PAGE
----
Background: Approximately 40% to 95% of people with cirrhosis have oesophageal varices. About 15% to 20% of oesophageal varices bleed in about one to three years. There are several different treatments to prevent bleeding, including: beta-blockers, endoscopic sclerotherapy, and variceal band ligation. However, there is uncertainty surrounding their individual and relative benefits and harms. Objectives: To compare the benefits and harms of different treatments for prevention of first variceal bleeding from oesophageal varices in adults with liver cirrhosis through a network meta-analysis and to generate rankings of the different treatments for prevention of first variceal bleeding from oesophageal varices according to their safety and efficacy. Search methods: We searched CENTRAL, MEDLINE, Embase, Science Citation Index Expanded, World Health Organization International Clinical Trials Registry Platform, and trials registers to December 2019 to identify randomised clinical trials in people with cirrhosis and oesophageal varices with no history of bleeding. Selection criteria: We included only randomised clinical trials (irrespective of language, blinding, or status) in adults with cirrhosis and oesophageal varices with no history of bleeding. We excluded randomised clinical trials in which participants had previous bleeding from oesophageal varices and those who had previously undergone liver transplantation or previously received prophylactic treatment for oesophageal varices. Data collection and analysis: We performed a network meta-analysis with OpenBUGS using Bayesian methods and calculated the differences in treatments using hazard ratios (HR), odds ratios (OR), and rate ratios with 95% credible intervals (CrI) based on an available-case analysis, according to National Institute for Health and Care Excellence Decision Support Unit guidance. We performed the direct comparisons from randomised clinical trials using the same codes and the same technical details. Main results: We included 66 randomised clinical trials (6653 participants) in the review. Sixty trials (6212 participants) provided data for one or more comparisons in the review. The trials that provided the information included people with cirrhosis due to varied aetiologies and those at high risk of bleeding from oesophageal varices. The follow-up in the trials that reported outcomes ranged from 6 months to 60 months. All but one of the trials were at high risk of bias. The interventions compared included beta-blockers, no active intervention, variceal band ligation, sclerotherapy, beta-blockers plus variceal band ligation, beta-blockers plus nitrates, nitrates, beta-blockers plus sclerotherapy, and portocaval shunt. Overall, 21.2% of participants who received non-selective beta-blockers ('beta-blockers') − the reference treatment (chosen because this was the most common treatment compared in the trials) − died during 8-month to 60-month follow-up. Based on low-certainty evidence, beta-blockers, variceal band ligation, sclerotherapy, and beta-blockers plus nitrates all had lower mortality versus no active intervention (beta-blockers: HR 0.49, 95% CrI 0.36 to 0.67; direct comparison HR: 0.59, 95% CrI 0.42 to 0.83; 10 trials, 1200 participants; variceal band ligation: HR 0.51, 95% CrI 0.35 to 0.74; direct comparison HR 0.49, 95% CrI 0.12 to 2.14; 3 trials, 355 participants; sclerotherapy: HR 0.66, 95% CrI 0.51 to 0.85; direct comparison HR 0.61, 95% CrI 0.41 to 0.90; 18 trials, 1666 participants; beta-blockers plus nitrates: HR 0.41, 95% CrI 0.20 to 0.85; no direct comparison). No trials reported health-related quality of life. Based on low-certainty evidence, variceal band ligation had a higher number of serious adverse events (number of events) than beta-blockers (rate ratio 10.49, 95% CrI 2.83 to 60.64; 1 trial, 168 participants). Based on low-certainty evidence, beta-blockers plus nitrates had a higher number of 'any adverse events (number of participants)' than beta-blockers alone (OR 3.41, 95% CrI 1.11 to 11.28; 1 trial, 57 participants). Based on low-certainty evidence, adverse events (number of events) were higher in sclerotherapy than in beta-blockers (rate ratio 2.49, 95% CrI 1.53 to 4.22; direct comparison rate ratio 2.47, 95% CrI 1.27 to 5.06; 2 trials, 90 participants), and in beta-blockers plus variceal band ligation than in beta-blockers (direct comparison rate ratio 1.72, 95% CrI 1.08 to 2.76; 1 trial, 140 participants). Based on low-certainty evidence, any variceal bleed was lower in beta-blockers plus variceal band ligation than in beta-blockers (direct comparison HR 0.21, 95% CrI 0.04 to 0.71; 1 trial, 173 participants). Based on low-certainty evidence, any variceal bleed was higher in nitrates than beta-blockers (direct comparison HR 6.40, 95% CrI 1.58 to 47.42; 1 trial, 52 participants). The evidence indicates considerable uncertainty about the effect of the interventions in the remaining comparisons. Authors' conclusions: Based on low-certainty evidence, beta-blockers, variceal band ligation, sclerotherapy, and beta-blockers plus nitrates may decrease mortality compared to no intervention in people with high-risk oesophageal varices in people with cirrhosis and no previous history of bleeding. Based on low-certainty evidence, variceal band ligation may result in a higher number of serious adverse events than beta-blockers. The evidence indicates considerable uncertainty about the effect of beta-blockers versus variceal band ligation on variceal bleeding. The evidence also indicates considerable uncertainty about the effect of the interventions in most of the remaining comparisons.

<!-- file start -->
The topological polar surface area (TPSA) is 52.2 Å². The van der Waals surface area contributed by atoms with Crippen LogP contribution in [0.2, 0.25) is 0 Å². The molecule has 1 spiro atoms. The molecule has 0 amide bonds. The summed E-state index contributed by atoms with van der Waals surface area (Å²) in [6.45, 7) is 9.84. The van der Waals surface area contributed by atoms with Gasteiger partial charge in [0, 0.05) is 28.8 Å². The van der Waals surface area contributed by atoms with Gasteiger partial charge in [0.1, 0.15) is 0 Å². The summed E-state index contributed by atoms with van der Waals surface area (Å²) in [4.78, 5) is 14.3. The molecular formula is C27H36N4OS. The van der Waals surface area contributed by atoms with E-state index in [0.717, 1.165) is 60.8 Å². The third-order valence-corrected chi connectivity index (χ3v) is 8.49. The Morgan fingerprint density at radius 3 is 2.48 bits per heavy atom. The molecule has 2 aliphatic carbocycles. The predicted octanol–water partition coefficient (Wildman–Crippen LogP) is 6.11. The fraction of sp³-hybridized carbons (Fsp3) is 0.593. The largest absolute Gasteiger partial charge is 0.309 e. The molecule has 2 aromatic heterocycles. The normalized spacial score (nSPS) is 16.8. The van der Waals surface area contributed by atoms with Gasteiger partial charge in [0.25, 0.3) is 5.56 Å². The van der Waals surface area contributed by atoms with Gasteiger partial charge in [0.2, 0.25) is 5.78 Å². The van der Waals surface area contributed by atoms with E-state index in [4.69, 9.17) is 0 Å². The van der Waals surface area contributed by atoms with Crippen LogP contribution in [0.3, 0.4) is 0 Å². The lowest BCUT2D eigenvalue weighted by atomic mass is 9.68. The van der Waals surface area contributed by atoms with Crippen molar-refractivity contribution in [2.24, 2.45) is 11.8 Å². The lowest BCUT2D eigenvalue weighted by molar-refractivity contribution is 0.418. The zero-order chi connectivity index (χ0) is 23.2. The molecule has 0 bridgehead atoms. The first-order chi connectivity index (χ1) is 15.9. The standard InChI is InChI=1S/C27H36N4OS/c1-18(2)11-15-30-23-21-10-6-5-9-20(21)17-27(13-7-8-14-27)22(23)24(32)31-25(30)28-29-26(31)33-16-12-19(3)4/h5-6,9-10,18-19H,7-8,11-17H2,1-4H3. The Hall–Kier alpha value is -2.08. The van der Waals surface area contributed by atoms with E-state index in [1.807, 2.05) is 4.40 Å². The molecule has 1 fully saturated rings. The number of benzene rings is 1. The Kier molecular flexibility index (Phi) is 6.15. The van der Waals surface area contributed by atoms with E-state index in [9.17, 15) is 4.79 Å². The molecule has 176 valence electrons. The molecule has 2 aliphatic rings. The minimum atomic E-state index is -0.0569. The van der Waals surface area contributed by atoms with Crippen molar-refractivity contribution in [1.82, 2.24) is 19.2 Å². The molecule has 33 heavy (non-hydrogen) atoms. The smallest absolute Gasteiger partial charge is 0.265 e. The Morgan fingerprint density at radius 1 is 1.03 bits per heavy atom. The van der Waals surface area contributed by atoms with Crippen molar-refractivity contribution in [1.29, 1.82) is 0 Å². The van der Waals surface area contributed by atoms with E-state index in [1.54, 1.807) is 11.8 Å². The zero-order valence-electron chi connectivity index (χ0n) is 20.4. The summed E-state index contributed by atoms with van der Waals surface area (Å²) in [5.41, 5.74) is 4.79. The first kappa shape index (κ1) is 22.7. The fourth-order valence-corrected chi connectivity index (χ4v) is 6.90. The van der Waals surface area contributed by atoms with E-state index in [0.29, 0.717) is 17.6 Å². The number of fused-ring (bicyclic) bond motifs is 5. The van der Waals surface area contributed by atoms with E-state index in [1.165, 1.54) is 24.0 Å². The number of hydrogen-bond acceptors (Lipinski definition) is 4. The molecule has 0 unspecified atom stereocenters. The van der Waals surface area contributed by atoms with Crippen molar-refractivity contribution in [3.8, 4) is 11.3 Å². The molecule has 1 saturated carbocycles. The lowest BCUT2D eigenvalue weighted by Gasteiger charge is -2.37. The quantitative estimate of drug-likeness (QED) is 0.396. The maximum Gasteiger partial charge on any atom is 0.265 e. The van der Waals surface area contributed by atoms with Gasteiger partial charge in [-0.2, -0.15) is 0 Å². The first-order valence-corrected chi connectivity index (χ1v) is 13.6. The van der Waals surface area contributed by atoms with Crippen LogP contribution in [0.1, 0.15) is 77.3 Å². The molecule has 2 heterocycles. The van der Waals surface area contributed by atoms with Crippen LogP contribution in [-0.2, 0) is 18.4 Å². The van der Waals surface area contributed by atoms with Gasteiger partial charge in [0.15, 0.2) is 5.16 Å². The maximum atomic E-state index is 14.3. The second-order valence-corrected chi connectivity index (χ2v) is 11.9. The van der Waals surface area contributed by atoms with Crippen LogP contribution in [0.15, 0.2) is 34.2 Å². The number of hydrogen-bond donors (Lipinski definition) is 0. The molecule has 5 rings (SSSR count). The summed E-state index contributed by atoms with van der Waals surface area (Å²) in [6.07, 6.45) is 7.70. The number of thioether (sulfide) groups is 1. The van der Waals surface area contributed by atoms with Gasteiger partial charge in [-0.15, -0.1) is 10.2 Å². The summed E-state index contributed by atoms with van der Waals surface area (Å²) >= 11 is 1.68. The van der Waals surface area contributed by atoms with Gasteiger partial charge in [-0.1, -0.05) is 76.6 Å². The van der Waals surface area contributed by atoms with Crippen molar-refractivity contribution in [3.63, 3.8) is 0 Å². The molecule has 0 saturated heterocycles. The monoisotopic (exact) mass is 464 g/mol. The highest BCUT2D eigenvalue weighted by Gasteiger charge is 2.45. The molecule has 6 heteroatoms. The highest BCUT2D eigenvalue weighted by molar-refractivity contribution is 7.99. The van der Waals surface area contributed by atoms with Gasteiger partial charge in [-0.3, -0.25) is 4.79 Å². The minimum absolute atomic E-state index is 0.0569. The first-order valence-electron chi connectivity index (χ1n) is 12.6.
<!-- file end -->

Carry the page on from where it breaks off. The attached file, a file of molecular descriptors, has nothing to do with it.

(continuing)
Original languageEnglish